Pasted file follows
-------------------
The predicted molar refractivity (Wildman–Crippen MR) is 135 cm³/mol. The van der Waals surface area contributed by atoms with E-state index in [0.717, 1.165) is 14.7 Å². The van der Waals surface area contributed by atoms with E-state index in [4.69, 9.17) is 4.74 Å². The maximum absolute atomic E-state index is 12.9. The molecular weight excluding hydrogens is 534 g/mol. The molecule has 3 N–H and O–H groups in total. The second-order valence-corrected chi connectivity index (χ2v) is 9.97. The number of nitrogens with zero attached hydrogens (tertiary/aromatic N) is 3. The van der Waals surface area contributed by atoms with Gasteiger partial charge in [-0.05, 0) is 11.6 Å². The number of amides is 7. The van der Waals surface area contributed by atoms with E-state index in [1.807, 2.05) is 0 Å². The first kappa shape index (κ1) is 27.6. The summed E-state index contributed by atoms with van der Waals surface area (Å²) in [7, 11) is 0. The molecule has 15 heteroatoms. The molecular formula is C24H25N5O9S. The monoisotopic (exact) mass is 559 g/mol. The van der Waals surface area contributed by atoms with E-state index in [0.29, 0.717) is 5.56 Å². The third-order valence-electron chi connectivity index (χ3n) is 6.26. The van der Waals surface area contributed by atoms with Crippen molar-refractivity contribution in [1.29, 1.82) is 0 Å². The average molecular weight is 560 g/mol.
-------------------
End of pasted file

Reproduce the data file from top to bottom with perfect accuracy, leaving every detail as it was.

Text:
The predicted molar refractivity (Wildman–Crippen MR) is 135 cm³/mol. The van der Waals surface area contributed by atoms with E-state index in [0.717, 1.165) is 14.7 Å². The van der Waals surface area contributed by atoms with E-state index in [4.69, 9.17) is 4.74 Å². The maximum absolute atomic E-state index is 12.9. The molecular weight excluding hydrogens is 534 g/mol. The molecule has 3 N–H and O–H groups in total. The second-order valence-corrected chi connectivity index (χ2v) is 9.97. The number of nitrogens with zero attached hydrogens (tertiary/aromatic N) is 3. The van der Waals surface area contributed by atoms with Gasteiger partial charge in [-0.05, 0) is 11.6 Å². The number of amides is 7. The van der Waals surface area contributed by atoms with E-state index in [1.807, 2.05) is 0 Å². The first kappa shape index (κ1) is 27.6. The summed E-state index contributed by atoms with van der Waals surface area (Å²) in [7, 11) is 0. The molecule has 15 heteroatoms. The molecular formula is C24H25N5O9S. The monoisotopic (exact) mass is 559 g/mol. The van der Waals surface area contributed by atoms with E-state index in [0.29, 0.717) is 5.56 Å². The third-order valence-electron chi connectivity index (χ3n) is 6.26. The van der Waals surface area contributed by atoms with Crippen molar-refractivity contribution in [1.29, 1.82) is 0 Å². The average molecular weight is 560 g/mol.